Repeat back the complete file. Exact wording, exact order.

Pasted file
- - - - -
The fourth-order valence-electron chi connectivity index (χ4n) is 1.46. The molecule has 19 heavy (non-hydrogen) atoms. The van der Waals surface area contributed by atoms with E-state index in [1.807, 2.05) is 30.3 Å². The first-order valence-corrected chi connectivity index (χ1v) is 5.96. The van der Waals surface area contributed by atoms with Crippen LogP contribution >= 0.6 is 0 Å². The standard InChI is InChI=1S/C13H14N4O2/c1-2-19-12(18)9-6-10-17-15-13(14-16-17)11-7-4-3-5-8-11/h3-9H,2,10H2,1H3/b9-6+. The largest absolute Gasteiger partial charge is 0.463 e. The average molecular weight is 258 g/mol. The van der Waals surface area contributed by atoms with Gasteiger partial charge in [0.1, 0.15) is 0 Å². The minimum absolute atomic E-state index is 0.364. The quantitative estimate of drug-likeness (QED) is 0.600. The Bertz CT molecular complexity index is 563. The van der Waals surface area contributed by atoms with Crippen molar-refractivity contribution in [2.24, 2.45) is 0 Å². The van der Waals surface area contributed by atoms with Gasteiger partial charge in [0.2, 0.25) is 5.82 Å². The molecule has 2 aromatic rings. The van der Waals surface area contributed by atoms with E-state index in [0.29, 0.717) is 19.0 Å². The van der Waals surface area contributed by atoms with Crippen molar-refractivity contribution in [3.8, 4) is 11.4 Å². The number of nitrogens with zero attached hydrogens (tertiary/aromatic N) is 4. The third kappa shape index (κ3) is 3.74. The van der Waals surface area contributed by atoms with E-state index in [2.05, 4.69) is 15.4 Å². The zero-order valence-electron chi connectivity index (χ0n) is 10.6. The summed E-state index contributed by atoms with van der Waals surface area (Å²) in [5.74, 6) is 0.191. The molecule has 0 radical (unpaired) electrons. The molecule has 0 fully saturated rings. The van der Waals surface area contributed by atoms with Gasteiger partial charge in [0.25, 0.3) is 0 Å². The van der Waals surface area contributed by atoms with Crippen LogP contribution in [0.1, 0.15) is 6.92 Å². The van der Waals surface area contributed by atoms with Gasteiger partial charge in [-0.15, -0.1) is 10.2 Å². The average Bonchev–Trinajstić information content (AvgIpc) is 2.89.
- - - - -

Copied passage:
The fourth-order valence-electron chi connectivity index (χ4n) is 1.46. The molecule has 19 heavy (non-hydrogen) atoms. The van der Waals surface area contributed by atoms with E-state index in [1.807, 2.05) is 30.3 Å². The first-order valence-corrected chi connectivity index (χ1v) is 5.96. The van der Waals surface area contributed by atoms with Crippen LogP contribution >= 0.6 is 0 Å². The standard InChI is InChI=1S/C13H14N4O2/c1-2-19-12(18)9-6-10-17-15-13(14-16-17)11-7-4-3-5-8-11/h3-9H,2,10H2,1H3/b9-6+. The largest absolute Gasteiger partial charge is 0.463 e. The average molecular weight is 258 g/mol. The van der Waals surface area contributed by atoms with Gasteiger partial charge in [0.1, 0.15) is 0 Å². The minimum absolute atomic E-state index is 0.364. The quantitative estimate of drug-likeness (QED) is 0.600. The Bertz CT molecular complexity index is 563. The van der Waals surface area contributed by atoms with Crippen molar-refractivity contribution in [2.24, 2.45) is 0 Å². The van der Waals surface area contributed by atoms with Gasteiger partial charge in [0.2, 0.25) is 5.82 Å². The molecule has 2 aromatic rings. The van der Waals surface area contributed by atoms with E-state index in [0.29, 0.717) is 19.0 Å². The van der Waals surface area contributed by atoms with Crippen molar-refractivity contribution in [3.8, 4) is 11.4 Å². The number of nitrogens with zero attached hydrogens (tertiary/aromatic N) is 4. The third kappa shape index (κ3) is 3.74. The van der Waals surface area contributed by atoms with E-state index in [2.05, 4.69) is 15.4 Å². The zero-order valence-electron chi connectivity index (χ0n) is 10.6. The summed E-state index contributed by atoms with van der Waals surface area (Å²) in [5.74, 6) is 0.191. The molecule has 0 radical (unpaired) electrons. The molecule has 0 fully saturated rings. The van der Waals surface area contributed by atoms with Gasteiger partial charge in [0.25, 0.3) is 0 Å². The van der Waals surface area contributed by atoms with Crippen LogP contribution in [0.1, 0.15) is 6.92 Å². The van der Waals surface area contributed by atoms with Gasteiger partial charge in [-0.15, -0.1) is 10.2 Å². The average Bonchev–Trinajstić information content (AvgIpc) is 2.89.